Dear Career Doctor:
When I was out of work before, I quickly got a new job. Now, even though I have good skills and contacts, employers seem to want very specific skills that I don’t have. I am in information technology and don’t seem to be able to convince them that I can do the job, even though I know I can. Any advice?
My advice for you, a person looking for a job, is the same as it is for a person who has a good job: it’s all about skills these days.
The job market is strange: while jobs are available in many areas, employers are asking for very specific skills. And even people with good jobs, who in the past could count on rising through the ranks, are no longer assured of upward mobility.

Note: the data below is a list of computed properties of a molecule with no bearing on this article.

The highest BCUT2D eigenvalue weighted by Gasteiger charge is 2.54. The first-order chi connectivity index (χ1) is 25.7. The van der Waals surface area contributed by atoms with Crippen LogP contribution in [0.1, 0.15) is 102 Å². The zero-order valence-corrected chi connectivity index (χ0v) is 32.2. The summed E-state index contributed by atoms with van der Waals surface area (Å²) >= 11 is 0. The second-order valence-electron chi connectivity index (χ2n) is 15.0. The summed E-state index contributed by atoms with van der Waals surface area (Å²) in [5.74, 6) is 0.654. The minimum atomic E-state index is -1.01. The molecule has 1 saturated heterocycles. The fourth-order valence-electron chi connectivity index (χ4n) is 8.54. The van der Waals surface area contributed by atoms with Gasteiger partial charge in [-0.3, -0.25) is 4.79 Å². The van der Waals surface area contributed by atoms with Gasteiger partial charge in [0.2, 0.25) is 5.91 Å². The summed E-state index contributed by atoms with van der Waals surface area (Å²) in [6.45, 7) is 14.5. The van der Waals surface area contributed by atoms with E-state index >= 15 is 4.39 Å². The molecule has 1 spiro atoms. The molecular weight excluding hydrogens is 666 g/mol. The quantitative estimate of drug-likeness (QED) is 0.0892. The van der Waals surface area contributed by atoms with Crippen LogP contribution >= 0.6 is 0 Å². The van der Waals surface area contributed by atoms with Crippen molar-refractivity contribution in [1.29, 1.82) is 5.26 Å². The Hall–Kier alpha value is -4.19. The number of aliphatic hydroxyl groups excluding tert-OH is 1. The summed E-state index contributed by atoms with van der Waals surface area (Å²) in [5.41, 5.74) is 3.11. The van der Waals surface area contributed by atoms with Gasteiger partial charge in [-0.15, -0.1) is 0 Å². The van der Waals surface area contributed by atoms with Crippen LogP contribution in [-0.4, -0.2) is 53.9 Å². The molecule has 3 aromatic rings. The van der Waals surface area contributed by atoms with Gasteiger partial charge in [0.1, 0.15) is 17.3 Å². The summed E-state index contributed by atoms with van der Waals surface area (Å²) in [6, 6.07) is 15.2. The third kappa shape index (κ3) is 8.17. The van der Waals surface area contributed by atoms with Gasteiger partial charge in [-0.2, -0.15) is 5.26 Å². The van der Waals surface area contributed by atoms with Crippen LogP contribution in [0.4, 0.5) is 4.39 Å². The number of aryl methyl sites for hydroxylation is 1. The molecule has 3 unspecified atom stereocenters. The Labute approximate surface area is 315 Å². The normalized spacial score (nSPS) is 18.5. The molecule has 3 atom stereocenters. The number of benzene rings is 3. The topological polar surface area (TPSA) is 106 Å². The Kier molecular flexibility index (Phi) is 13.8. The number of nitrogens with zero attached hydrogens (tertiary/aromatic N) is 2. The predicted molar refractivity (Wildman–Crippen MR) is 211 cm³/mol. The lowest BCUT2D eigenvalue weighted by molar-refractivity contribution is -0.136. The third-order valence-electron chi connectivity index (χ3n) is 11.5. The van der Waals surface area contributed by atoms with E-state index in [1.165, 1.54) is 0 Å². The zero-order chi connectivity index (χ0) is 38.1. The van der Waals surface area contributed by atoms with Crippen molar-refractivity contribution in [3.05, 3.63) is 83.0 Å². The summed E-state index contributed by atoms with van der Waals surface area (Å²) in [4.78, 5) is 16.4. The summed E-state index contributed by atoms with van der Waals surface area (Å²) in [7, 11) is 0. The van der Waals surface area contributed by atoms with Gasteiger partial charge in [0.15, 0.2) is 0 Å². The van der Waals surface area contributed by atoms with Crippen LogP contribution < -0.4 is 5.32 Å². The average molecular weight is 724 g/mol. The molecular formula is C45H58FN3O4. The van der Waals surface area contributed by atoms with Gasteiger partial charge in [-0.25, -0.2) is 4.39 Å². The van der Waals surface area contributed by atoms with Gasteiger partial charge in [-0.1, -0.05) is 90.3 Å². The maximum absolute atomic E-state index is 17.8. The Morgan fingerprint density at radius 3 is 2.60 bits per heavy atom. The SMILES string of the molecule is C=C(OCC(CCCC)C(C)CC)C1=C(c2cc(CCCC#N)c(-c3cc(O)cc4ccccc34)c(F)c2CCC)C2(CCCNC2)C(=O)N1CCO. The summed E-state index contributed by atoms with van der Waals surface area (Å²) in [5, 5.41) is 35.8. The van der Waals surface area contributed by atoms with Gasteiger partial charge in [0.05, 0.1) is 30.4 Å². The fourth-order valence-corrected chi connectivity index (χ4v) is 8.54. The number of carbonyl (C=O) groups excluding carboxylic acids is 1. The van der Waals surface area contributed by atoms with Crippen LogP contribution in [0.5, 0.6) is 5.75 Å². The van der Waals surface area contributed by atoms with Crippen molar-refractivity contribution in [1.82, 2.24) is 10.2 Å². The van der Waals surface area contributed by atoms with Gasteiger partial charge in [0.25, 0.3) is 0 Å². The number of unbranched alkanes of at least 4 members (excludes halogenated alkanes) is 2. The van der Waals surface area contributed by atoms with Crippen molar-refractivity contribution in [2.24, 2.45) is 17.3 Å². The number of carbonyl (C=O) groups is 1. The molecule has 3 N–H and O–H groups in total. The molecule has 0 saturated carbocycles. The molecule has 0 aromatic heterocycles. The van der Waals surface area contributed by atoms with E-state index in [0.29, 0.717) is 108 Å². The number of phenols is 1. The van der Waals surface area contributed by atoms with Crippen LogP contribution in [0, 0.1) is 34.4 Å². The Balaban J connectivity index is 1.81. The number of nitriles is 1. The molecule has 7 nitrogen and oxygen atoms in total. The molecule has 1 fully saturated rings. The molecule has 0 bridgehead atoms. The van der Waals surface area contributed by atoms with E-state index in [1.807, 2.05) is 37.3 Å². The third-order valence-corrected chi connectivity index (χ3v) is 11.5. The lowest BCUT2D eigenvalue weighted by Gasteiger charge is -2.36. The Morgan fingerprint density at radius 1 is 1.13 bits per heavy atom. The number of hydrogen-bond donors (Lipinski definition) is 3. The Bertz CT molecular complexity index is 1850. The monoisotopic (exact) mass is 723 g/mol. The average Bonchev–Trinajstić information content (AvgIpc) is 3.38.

It’s not only important to do a good job and keep up your contacts, but it’s also necessary to keep up with cutting edge training and skills. I know that sounds exhausting, but here’s the good news: many colleges, universities, trade schools and especially community colleges have expanded their curricula to help people update their skills. Look around and you will find that many offer continuing education courses or short term certificate programs that can help.
So here’s my advice to every reader, whether you are looking for a job, or merely want to feel more secure in the one you have: identify the “hot” skills in your area and sign up for training. Put that information on your resume with the name of the institution, the course(s) you are taking and the term “On-going” as the date. This will show employers that you understand the need for state-of-the-art skills and are responsible enough to obtain them.